Democratic New York Governor Andrew Cuomo has finally addressed the multiple sexual harassment accusations against him. Cuomo denies the allegations made by two women who previously worked for him. “Some of the things I have said have been misinterpreted as an unwanted flirtation,” Cuomo claims.
“I never intended to offend anyone or cause any harm,” he said in a statement released on Sunday.
“At work sometimes I think I am being playful and make jokes that I think are funny,” Cuomo continued. “I do, on occasion, tease people in what I think is a good natured way.”
“I have teased people about their personal lives, their relationships, about getting married or not getting married,” he went on. “I mean no offense and only attempt to add some levity and banter to what is a very serious business.”
The second woman to accuse Cuomo of sexual harassment, 25-year-old Charlotte Bennett, claims that Cuomo asked her if she was romantically involved with someone and if she was monogamous during her relationships.
Cuomo, 63, said he wanted to be a mentor for Bennett.
“I now understand that my interactions may have been insensitive or too personal and that some of my comments, given my position, made others feel in ways I never intended,” Cuomo said.
He tried to apologize to those who “misinterpreted” him, saying, “I acknowledge some of the things I have said have been misinterpreted as an unwanted flirtation. To the extent anyone felt that way, I am truly sorry about that.”
Cuomo also said that he “never inappropriately touched anybody” and “never propositioned anybody.”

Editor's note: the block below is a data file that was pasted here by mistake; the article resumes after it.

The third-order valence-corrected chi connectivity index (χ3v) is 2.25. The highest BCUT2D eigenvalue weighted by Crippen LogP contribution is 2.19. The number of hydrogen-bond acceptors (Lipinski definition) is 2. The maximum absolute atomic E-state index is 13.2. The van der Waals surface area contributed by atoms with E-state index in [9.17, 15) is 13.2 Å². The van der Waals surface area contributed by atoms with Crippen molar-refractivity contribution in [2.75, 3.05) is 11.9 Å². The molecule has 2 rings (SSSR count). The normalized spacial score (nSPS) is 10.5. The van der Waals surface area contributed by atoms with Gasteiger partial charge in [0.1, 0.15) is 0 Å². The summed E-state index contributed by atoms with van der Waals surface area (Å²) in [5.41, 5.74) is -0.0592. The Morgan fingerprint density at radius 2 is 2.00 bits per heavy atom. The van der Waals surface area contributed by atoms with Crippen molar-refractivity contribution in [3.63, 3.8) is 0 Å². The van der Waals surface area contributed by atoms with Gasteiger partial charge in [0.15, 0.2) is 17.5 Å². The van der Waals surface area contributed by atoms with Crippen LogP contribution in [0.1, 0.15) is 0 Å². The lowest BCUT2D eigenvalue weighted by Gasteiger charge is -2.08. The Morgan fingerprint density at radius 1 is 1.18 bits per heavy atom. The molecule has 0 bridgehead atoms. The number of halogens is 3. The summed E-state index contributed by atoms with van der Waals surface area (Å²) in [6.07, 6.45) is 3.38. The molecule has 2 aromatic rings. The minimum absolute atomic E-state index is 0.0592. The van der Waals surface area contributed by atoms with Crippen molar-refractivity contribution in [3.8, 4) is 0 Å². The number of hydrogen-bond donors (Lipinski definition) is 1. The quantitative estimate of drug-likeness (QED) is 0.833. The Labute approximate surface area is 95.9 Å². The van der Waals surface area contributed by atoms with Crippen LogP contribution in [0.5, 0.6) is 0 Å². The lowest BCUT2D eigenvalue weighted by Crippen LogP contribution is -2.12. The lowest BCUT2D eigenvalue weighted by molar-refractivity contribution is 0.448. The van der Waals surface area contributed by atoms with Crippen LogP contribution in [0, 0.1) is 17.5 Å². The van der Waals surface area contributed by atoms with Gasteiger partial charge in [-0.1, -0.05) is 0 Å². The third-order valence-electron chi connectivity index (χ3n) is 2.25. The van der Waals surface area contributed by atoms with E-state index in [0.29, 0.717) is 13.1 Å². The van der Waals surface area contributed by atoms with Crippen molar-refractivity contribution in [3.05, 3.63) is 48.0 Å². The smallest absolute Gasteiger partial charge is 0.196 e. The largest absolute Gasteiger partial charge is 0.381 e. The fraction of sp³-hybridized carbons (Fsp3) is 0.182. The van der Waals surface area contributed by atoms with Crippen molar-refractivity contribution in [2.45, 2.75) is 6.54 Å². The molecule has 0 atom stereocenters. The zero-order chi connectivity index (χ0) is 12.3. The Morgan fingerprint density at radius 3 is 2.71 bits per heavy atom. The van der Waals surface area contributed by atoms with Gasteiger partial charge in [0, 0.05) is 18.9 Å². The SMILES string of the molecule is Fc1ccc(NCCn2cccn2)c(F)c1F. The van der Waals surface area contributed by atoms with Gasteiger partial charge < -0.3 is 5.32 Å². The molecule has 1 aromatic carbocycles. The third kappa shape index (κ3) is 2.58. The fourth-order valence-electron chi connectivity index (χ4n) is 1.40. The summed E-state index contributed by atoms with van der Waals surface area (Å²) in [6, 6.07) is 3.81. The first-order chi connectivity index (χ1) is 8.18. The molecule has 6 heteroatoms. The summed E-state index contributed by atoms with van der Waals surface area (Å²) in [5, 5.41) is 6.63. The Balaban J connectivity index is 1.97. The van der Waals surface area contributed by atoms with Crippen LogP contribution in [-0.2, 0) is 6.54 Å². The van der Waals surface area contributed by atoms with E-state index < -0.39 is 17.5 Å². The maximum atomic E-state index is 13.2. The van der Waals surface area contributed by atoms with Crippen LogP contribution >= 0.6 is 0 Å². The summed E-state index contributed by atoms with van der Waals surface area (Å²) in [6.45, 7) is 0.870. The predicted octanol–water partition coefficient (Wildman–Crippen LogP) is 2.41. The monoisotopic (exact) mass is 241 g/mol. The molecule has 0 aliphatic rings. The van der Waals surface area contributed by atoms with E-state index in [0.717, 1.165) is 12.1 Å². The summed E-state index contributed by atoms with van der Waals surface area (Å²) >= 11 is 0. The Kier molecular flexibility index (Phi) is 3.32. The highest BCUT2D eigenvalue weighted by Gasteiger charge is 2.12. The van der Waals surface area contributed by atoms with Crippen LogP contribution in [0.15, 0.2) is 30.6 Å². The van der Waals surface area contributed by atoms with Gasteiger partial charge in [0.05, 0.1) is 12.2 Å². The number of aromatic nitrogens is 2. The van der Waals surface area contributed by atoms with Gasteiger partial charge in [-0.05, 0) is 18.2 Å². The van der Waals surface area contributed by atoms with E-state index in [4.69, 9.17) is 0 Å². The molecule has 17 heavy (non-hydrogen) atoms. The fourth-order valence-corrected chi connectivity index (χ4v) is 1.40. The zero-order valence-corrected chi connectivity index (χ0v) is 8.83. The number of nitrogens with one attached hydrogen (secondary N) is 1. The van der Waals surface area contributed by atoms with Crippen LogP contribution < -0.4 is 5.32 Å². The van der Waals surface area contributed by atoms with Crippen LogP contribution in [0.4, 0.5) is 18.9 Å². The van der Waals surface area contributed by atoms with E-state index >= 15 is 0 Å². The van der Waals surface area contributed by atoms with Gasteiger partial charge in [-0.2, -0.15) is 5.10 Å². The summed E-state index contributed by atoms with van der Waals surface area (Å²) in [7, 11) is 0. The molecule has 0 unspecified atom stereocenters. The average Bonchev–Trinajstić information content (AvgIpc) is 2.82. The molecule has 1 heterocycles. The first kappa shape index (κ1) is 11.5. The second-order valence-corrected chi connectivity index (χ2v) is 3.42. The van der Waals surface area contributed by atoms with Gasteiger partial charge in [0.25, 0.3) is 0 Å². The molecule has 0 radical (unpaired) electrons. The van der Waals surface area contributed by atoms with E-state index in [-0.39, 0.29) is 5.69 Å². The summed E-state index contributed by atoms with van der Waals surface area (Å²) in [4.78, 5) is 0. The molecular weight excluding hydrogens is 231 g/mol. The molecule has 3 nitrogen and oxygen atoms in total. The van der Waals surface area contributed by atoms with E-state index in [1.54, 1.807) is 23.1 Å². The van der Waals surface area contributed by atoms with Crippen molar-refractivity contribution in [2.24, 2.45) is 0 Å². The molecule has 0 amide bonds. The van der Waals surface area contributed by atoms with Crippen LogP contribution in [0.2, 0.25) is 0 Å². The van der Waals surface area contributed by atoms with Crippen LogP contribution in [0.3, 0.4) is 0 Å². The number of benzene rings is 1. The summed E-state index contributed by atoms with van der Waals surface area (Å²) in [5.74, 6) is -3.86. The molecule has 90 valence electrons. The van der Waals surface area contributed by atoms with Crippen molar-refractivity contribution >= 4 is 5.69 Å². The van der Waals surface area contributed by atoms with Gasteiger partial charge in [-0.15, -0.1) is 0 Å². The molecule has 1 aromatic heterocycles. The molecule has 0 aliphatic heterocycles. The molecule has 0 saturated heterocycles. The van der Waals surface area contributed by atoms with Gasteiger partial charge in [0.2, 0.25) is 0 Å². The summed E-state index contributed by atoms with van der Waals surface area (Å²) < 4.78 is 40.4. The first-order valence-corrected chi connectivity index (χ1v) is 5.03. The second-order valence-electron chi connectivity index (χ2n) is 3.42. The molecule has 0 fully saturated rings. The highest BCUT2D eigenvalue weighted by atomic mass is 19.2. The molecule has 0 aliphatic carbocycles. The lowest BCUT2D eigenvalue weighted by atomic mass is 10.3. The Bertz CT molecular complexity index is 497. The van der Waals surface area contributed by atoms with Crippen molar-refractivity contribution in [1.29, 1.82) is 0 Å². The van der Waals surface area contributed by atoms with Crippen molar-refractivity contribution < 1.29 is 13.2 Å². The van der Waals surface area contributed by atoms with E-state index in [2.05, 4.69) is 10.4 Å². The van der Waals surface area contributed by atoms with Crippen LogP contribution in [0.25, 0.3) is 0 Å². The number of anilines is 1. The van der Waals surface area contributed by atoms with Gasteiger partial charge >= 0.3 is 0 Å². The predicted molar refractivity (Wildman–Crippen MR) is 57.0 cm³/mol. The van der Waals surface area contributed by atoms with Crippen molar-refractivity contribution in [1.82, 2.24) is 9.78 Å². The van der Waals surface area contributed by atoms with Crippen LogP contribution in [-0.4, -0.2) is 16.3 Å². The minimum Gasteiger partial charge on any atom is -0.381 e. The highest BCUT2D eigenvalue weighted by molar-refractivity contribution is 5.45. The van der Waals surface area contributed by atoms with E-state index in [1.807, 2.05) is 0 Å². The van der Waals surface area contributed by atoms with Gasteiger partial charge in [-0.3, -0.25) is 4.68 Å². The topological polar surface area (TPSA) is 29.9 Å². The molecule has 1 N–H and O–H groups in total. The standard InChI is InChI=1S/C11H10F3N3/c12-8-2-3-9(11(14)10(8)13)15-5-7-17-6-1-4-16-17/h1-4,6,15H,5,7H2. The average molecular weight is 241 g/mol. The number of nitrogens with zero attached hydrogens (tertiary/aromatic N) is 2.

Bennett told the New York Times that “He also asked me in the same conversation if I had ever been with an older man.”
Lindsey Boylan, Cuomo’s other victim, said that the governor kissed her on the lips without consent, touched her legs, and joked about playing strip poker. She said the harassment went on for years.
“These are allegations that New Yorkers deserve answers to,” Cuomo said. “That’s why I have asked for an outside, independent review that looks at these allegations.”
Last week, Cuomo himself hand-picked former U.S. District Judge Barbara Jones to carry out the independent investigation, but went back on that decision after backlash. Jones was a former law partner to one of Cuomo’s closest advisors, Steve Cohen, which could be seen as a conflict of interest.
Cuomo released a new statement saying that New York State Attorney General Letitia James (D) and the chief judge of the court of appeals, Janet DiFiore, would work together to select an “independent and qualified lawyer in private practice without political affiliation to conduct a thorough review and issue a public report.”
“We had selected former Federal Judge Barbara Jones, with a stellar record for qualifications and integrity, but we want to avoid even the perception of a lack of independence or inference of politics,” Cuomo said. “The work product will be solely controlled by that independent lawyer personally selected by the Attorney General and Chief Judge.”
James issued her own statement on the independent investigation:
“The state’s Executive Law clearly gives my office the authority to investigate this matter once the governor provides a referral. While I have deep respect for Chief Judge DiFiore, I am the duly elected attorney general and it is my responsibility to carry out this task, per Executive Law. The governor must provide this referral so an independent investigation with subpoena power can be conducted.”